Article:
Is Pond Water Good for Watering Plants? (Pros & Cons Explained)
Routine pond maintenance will typically involve a water changes, even for ponds with efficient filtration systems. This can amount to as much as 10 – 50% of the pond’s total volume, especially if you keep larger fish species, such as koi. At some point, a pond’s ecosystem will benefit from clean freshwater as nutrient loads accumulate. Even the most advanced recirculating systems in aquaculture make use of tools to strip water of nutrients, only to reuse the treated water once more. This highlights the need to conserve freshwater, which is a limited resource after all!
After a water change, you may find yourself wondering what to do with the gallons of water you’ve just removed from your pond. If you have a garden, you’ll instinctively look around and see a world of potential. Why not use pond water for your pond ornamentals, flowering plants, your whole lawn, and even your vegetables and herbs instead of letting it go to waste? Understandably, you may find yourself curious about the nutrient composition of pond water, how it may benefit your plants, and the possibility of any negative effects.
Each pond is different in the sense that it produces a water profile unique to its very own ecosystem. The types of nutrients and minerals, along with their compositions, are a result of your pond’s diversity, biomass, choice of fish feed, wild visitors, pond plants, climate and location, and more. The factors are endless! The good news is that, more often than not, pond water is safe for your prized flora. To fully gauge its potential for use, it’s important to understand what it contains, as opposed to freshwater from other sources.
Nutrient Profile of Pond Water
Unlike many large bodies of water in the wild, ornamental ponds are closed ecosystems. There’s no element of connectivity that ensures their water supply becomes mixed or naturally ends up elsewhere. Apart from rainfall, a pond can only rely on its filtration system for a semblance of access to refreshed water. This causes nutrients – sourced from fish waste, aging plants, naturally present microbes, pond additives, and surrounding run-off – to accumulate in the water.
Naturally, these nutrients contain both inorganic and organic elements, such as nitrogen, oxygen, phosphorus, and carbon (the building blocks of life). In ponds, the elements we are most concerned with are called macro-nutrients because they are present in large quantities. Typically, your pond should have balanced concentrations of these, as natural inhabitants will regulate their availability. Aside from the aforementioned nutrients, it will also have minute quantities of calcium, potassium, sulfur, and important micronutrients (e.g., iron, cobalt, magnesium, chlorine, vitamins, etc.). These quantities tend to vary depending on aeration, sediment types, fertilizer, and food.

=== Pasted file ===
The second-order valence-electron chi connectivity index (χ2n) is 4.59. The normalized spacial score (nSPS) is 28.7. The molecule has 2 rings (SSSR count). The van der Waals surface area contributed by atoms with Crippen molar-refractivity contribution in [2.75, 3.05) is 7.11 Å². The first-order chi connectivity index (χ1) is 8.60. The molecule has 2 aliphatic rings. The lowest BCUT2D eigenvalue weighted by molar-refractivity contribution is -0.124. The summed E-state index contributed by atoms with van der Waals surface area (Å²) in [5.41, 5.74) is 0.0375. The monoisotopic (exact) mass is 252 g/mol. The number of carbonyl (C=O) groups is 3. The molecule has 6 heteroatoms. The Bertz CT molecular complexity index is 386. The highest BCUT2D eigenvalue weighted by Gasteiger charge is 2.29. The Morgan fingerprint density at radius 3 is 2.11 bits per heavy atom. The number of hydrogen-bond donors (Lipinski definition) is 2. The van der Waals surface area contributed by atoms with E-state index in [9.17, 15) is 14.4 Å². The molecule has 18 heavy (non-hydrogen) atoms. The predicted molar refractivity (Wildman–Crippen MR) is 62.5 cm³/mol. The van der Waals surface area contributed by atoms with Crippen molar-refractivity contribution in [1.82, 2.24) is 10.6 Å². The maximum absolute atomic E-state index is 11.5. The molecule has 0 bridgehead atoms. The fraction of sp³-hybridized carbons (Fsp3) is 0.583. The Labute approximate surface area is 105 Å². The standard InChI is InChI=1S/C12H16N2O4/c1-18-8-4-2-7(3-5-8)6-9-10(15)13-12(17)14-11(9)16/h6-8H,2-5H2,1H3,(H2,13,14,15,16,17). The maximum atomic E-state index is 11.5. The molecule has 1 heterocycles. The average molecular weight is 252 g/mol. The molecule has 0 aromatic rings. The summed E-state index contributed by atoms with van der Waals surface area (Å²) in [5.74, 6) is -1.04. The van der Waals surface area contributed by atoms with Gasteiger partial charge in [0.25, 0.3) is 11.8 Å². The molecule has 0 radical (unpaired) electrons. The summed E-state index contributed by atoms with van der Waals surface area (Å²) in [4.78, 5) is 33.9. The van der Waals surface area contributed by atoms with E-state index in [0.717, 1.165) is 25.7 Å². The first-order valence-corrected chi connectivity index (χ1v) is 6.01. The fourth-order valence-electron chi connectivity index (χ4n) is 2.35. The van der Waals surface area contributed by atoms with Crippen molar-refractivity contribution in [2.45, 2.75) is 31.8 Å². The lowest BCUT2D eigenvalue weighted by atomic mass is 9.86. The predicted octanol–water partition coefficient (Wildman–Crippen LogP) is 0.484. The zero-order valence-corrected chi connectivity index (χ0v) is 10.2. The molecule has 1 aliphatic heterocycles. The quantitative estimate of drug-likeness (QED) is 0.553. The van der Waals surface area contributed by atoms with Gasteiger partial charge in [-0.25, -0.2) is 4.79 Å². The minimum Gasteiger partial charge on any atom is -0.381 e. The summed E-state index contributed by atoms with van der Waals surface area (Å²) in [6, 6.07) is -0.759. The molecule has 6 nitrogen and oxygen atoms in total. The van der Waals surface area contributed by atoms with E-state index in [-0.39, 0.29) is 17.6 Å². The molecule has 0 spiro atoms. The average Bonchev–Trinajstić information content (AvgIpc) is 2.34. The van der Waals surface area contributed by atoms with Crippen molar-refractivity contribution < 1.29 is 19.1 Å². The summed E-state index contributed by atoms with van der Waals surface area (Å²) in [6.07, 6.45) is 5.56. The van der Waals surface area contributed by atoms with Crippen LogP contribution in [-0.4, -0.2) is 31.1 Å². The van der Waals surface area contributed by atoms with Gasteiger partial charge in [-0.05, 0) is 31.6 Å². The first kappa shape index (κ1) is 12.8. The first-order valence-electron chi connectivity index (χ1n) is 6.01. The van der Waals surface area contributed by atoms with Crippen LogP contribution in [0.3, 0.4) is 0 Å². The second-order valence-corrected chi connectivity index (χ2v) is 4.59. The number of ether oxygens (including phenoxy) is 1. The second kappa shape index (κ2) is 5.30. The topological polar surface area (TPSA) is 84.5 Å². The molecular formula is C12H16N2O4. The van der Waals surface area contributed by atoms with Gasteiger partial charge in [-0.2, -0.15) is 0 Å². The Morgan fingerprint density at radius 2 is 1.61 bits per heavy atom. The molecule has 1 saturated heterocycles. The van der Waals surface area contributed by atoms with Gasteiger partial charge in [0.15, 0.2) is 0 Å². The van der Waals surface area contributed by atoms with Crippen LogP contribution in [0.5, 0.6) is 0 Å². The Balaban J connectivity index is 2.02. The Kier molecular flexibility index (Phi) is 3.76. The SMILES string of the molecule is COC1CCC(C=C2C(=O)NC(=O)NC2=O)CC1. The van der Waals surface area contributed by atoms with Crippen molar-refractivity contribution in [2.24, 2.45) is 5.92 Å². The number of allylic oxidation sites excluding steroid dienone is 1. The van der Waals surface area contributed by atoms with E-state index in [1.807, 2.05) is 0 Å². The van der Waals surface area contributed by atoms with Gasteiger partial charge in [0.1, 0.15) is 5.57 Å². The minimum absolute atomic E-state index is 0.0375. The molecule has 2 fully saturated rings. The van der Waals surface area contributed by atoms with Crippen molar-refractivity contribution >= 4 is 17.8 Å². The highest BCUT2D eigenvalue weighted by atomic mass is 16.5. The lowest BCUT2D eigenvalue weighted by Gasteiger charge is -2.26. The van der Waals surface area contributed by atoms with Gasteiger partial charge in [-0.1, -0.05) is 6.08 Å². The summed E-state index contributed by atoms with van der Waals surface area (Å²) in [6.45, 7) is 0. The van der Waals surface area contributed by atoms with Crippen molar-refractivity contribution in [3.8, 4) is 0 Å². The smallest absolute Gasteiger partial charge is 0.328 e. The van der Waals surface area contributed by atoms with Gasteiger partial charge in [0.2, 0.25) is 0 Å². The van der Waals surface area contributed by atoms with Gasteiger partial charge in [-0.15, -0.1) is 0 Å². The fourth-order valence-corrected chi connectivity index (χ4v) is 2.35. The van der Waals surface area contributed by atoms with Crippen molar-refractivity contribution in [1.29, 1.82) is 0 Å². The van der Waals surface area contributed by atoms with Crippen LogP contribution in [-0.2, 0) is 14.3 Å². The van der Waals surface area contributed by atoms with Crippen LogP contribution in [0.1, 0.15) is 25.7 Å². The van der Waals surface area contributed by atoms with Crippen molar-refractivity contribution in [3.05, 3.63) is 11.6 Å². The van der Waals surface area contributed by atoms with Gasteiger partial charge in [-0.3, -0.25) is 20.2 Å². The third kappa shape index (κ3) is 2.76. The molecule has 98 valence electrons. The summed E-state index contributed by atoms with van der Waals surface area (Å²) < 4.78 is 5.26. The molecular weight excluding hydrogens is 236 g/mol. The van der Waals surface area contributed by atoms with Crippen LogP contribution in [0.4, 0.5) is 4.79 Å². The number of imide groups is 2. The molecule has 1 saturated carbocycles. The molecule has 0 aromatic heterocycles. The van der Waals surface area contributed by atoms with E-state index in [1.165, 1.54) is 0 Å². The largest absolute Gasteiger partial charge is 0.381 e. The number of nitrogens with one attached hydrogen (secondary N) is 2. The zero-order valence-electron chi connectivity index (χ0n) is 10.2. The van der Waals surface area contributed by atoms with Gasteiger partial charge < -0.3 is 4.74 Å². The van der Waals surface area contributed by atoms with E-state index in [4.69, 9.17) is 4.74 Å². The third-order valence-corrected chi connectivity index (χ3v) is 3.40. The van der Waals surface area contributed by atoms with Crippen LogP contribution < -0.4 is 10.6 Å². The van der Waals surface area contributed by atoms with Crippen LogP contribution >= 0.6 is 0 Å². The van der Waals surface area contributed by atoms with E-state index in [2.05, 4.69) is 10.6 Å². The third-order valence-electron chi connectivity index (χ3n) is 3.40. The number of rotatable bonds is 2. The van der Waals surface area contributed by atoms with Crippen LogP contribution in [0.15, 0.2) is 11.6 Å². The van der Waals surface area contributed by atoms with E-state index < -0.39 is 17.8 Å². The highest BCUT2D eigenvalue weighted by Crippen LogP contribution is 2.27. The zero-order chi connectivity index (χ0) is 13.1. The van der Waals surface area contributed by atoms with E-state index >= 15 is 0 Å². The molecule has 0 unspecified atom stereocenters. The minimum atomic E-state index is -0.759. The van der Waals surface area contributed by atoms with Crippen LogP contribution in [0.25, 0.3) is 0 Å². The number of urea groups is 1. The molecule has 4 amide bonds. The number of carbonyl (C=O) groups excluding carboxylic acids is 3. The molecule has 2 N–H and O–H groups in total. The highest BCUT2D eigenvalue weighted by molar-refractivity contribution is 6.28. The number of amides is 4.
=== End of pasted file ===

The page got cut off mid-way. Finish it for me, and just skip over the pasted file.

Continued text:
Ponds that contain lots of fish will generally have higher nutrient concentrations, especially nitrogenous compounds. Fish waste or scum is perhaps one of the most concerning causes of nutrient build-up, as it contains ammonia and nitrites. Even in very low concentrations, these compounds can be toxic to fish. With beneficial microbes and ample pond aeration, however, these can be assimilated or reduced (via the nitrogen cycle) to non-toxic compounds.
Fertilizer Potential of Pond Water
Due to the rich nutrient profile of pond water, it can serve as organic fertilizer for plants. Plant fertilizer will typically contain nitrogen and phosphorus, which are vital for proper plant growth. As pond water has relatively high concentrations of these elements, it is often called “fertile water”. It provides the double benefit of providing both the necessary moisture and vital nourishment for plant growth. Pond water can significantly enrich soil, not only in individual pots and ornamental gardens, but even in farms that generate a large crop yield.
Historically, both natural and manmade ponds were fundamentally important sources of water for both domestic and agricultural use. Today, pond water continues to be treasured and has even been shown to be effective as irrigation water in paddies. Pond water, when “clean”, can increase plant productivity and is considered a friendly and economical alternative to fertilizer. In some remarkably exceptional cases, however, it can be detrimental to plants by introducing toxic conditions or pathogens.
When Might Pond Water Be Harmful to Plants?
Although pond water is normally beneficial, there are considerations to keep in mind. These are either associated with foreign elements to which your pond may be exposed, possibly without your knowledge, or uncontrolled nutrient build-up as a result of improper filtration and aeration.